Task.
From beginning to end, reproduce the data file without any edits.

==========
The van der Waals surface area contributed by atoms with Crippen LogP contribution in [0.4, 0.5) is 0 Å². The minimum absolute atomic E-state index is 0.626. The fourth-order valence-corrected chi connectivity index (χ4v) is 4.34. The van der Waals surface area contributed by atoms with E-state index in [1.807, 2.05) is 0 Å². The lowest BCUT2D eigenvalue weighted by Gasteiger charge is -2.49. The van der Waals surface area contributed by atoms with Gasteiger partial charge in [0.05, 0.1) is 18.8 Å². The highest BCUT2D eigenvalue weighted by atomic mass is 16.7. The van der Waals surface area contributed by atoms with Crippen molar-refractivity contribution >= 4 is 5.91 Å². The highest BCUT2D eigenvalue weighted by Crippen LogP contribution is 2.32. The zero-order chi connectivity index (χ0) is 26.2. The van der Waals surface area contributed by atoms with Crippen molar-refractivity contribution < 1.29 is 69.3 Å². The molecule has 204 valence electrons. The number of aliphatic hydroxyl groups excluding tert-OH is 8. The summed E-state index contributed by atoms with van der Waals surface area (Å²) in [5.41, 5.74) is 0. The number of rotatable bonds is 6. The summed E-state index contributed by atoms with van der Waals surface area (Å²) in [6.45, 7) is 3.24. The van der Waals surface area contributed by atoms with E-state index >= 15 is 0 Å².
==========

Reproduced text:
The van der Waals surface area contributed by atoms with Crippen LogP contribution in [0.4, 0.5) is 0 Å². The minimum absolute atomic E-state index is 0.626. The fourth-order valence-corrected chi connectivity index (χ4v) is 4.34. The van der Waals surface area contributed by atoms with E-state index in [1.807, 2.05) is 0 Å². The lowest BCUT2D eigenvalue weighted by Gasteiger charge is -2.49. The van der Waals surface area contributed by atoms with Gasteiger partial charge in [0.05, 0.1) is 18.8 Å². The highest BCUT2D eigenvalue weighted by atomic mass is 16.7. The van der Waals surface area contributed by atoms with Crippen molar-refractivity contribution >= 4 is 5.91 Å². The highest BCUT2D eigenvalue weighted by Crippen LogP contribution is 2.32. The zero-order chi connectivity index (χ0) is 26.2. The van der Waals surface area contributed by atoms with Crippen molar-refractivity contribution < 1.29 is 69.3 Å². The molecule has 204 valence electrons. The number of aliphatic hydroxyl groups excluding tert-OH is 8. The summed E-state index contributed by atoms with van der Waals surface area (Å²) in [5.41, 5.74) is 0. The number of rotatable bonds is 6. The summed E-state index contributed by atoms with van der Waals surface area (Å²) in [6.45, 7) is 3.24. The van der Waals surface area contributed by atoms with E-state index >= 15 is 0 Å².